A Tale of Dust and Sidesteps (Phnom Penh)

A street scene near the Royal Palace

A street scene near the Royal Palace

I have been here now nearly one week. Phnom Penh’s streets are still dusty, still cracked, and still beautiful. The motos buzz by with their rattling, the tuk tuks not far behind. The heat is everywhere, is upon everything.

What will it take to get to the ATM?

What will it take to get to the ATM?

I live in a building that is under renovation. The manager of the building, a man named Roshan, lives across the hall from me, with his friend, another man, both from northern India. They are friendly. There is no one else in the building, which stands in the center of the Duan Penh neighborhood. The building is four stories high and will have 8 apartments once it is completed. I am the first one. I am on the ground floor, but will be moving to the top floor soon, where there will be breeze. There is a Cambodian restaurant called Meng Meng next to my building. Early in the morning the charcoal seeps through the window where I sleep and makes me ill, gives me a headache. It is the same type of headache as when you wake up from being next to a campfire the night before. It will be good to move to the top floor. Even though it will be higher and harder to get to at the end of a long day, it will be worth it, to be away from the charcoal. I will continue to pay $200 per month, and it will include WiFi and the occassional cleaning from Roshan’s friend, who is apparently the de facto house cleaner.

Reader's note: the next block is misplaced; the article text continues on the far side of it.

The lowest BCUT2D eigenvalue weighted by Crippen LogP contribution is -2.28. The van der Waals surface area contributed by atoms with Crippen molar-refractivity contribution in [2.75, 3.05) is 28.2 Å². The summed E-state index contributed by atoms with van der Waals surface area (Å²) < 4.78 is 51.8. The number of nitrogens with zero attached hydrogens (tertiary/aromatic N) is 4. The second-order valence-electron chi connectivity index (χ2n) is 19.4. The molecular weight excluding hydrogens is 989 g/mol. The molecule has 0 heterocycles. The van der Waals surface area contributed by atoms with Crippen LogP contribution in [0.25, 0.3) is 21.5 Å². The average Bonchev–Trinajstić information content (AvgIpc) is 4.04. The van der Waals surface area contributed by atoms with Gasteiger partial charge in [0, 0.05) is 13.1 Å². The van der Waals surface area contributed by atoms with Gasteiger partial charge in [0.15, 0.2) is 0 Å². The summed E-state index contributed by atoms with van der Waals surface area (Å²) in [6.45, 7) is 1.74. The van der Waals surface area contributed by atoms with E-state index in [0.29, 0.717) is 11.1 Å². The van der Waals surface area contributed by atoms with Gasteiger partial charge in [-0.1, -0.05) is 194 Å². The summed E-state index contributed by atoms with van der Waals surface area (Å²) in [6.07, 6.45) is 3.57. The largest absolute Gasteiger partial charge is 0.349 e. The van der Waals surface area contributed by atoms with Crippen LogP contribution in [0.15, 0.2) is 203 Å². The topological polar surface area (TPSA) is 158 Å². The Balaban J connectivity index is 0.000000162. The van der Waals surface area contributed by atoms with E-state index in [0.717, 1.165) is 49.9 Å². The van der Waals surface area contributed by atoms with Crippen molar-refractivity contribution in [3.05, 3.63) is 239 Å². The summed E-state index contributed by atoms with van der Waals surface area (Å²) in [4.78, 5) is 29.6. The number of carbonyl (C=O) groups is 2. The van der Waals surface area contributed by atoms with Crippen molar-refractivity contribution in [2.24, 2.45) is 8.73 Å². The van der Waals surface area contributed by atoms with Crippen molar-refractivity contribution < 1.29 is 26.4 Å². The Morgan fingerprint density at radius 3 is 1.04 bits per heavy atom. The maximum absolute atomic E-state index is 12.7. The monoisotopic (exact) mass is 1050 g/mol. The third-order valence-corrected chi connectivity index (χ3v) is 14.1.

The sun goes down behind the Royal Palace

The sun goes down behind the Royal Palace

I write this sitting in My Friends Cafe eating a raisin pastry while a wedding blasts music from across the street. The pastry is underdone despite the place being owned and run by a French man and his Cambodian wife. I will not complain. It is still tasty, even in its doughy state. I drink an Americano with ice and milk, probably overpriced, but I don’t care, I will indulge. Cambodia, for the visitor, tourist or worker, is still cheaper, even if the prices are getting more and more inflated with every day. Having spent time in Vietnam, now, it’s so easy to see how ridiculously expensive things in Cambodia have become. Whereas most snacks in southern Vietnam cost between 50 cents and a dollar, here you can expect to always pay more than a dollar–even when the food is worse. I was at a Vietnamese restaurant getting a Vietnamese coffee for a dollar fifty the other day, and looked at the food menu: $7.5 for certain Vietnamese dishes. Seriously? How does the market get this way? Is this what the “middle class” of sellouts and the corrupted buy? Or is it marketed toward tourists? How long will an empty restaurant like that, with so many staff, stay open? Who will be happy? The Vietnamese coffee was good, by the way.

More uncanny clouds (from Wat Botum Park)

More uncanny clouds (from Wat Botum Park)

I start work in 45 minutes. I am working for the Wildlife Conservation Society (WCS). I am based in their Phnom Penh office. I am going to be working at one of their sites, Keo Seima, a protected forest, soon. My first visit will be in a week and a half–arguably one of the greatest adventures I will have encountered as a solo traveler in Cambodia.